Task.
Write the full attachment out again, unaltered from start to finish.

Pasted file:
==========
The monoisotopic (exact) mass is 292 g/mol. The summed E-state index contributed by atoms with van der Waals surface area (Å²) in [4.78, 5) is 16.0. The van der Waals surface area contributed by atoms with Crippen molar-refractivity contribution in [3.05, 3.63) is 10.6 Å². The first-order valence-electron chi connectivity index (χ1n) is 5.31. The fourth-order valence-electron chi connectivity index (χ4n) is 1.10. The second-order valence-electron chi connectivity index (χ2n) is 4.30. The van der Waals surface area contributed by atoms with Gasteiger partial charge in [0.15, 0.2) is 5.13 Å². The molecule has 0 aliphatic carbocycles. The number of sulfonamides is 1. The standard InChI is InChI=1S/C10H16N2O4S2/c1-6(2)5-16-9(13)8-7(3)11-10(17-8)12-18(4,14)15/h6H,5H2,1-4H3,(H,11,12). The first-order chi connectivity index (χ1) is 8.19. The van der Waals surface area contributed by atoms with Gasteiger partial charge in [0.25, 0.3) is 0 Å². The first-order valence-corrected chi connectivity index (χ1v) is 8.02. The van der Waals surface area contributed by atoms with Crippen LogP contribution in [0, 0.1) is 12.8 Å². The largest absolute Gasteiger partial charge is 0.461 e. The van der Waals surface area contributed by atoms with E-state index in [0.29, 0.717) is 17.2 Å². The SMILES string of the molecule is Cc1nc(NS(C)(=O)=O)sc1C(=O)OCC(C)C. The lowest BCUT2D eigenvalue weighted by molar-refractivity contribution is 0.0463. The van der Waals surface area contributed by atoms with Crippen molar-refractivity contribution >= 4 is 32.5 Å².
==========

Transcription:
The monoisotopic (exact) mass is 292 g/mol. The summed E-state index contributed by atoms with van der Waals surface area (Å²) in [4.78, 5) is 16.0. The van der Waals surface area contributed by atoms with Crippen molar-refractivity contribution in [3.05, 3.63) is 10.6 Å². The first-order valence-electron chi connectivity index (χ1n) is 5.31. The fourth-order valence-electron chi connectivity index (χ4n) is 1.10. The second-order valence-electron chi connectivity index (χ2n) is 4.30. The van der Waals surface area contributed by atoms with Gasteiger partial charge in [0.15, 0.2) is 5.13 Å². The molecule has 0 aliphatic carbocycles. The number of sulfonamides is 1. The standard InChI is InChI=1S/C10H16N2O4S2/c1-6(2)5-16-9(13)8-7(3)11-10(17-8)12-18(4,14)15/h6H,5H2,1-4H3,(H,11,12). The first-order chi connectivity index (χ1) is 8.19. The van der Waals surface area contributed by atoms with Gasteiger partial charge in [0.25, 0.3) is 0 Å². The first-order valence-corrected chi connectivity index (χ1v) is 8.02. The van der Waals surface area contributed by atoms with Crippen LogP contribution in [0, 0.1) is 12.8 Å². The largest absolute Gasteiger partial charge is 0.461 e. The van der Waals surface area contributed by atoms with E-state index in [0.29, 0.717) is 17.2 Å². The SMILES string of the molecule is Cc1nc(NS(C)(=O)=O)sc1C(=O)OCC(C)C. The lowest BCUT2D eigenvalue weighted by molar-refractivity contribution is 0.0463. The van der Waals surface area contributed by atoms with Crippen molar-refractivity contribution >= 4 is 32.5 Å².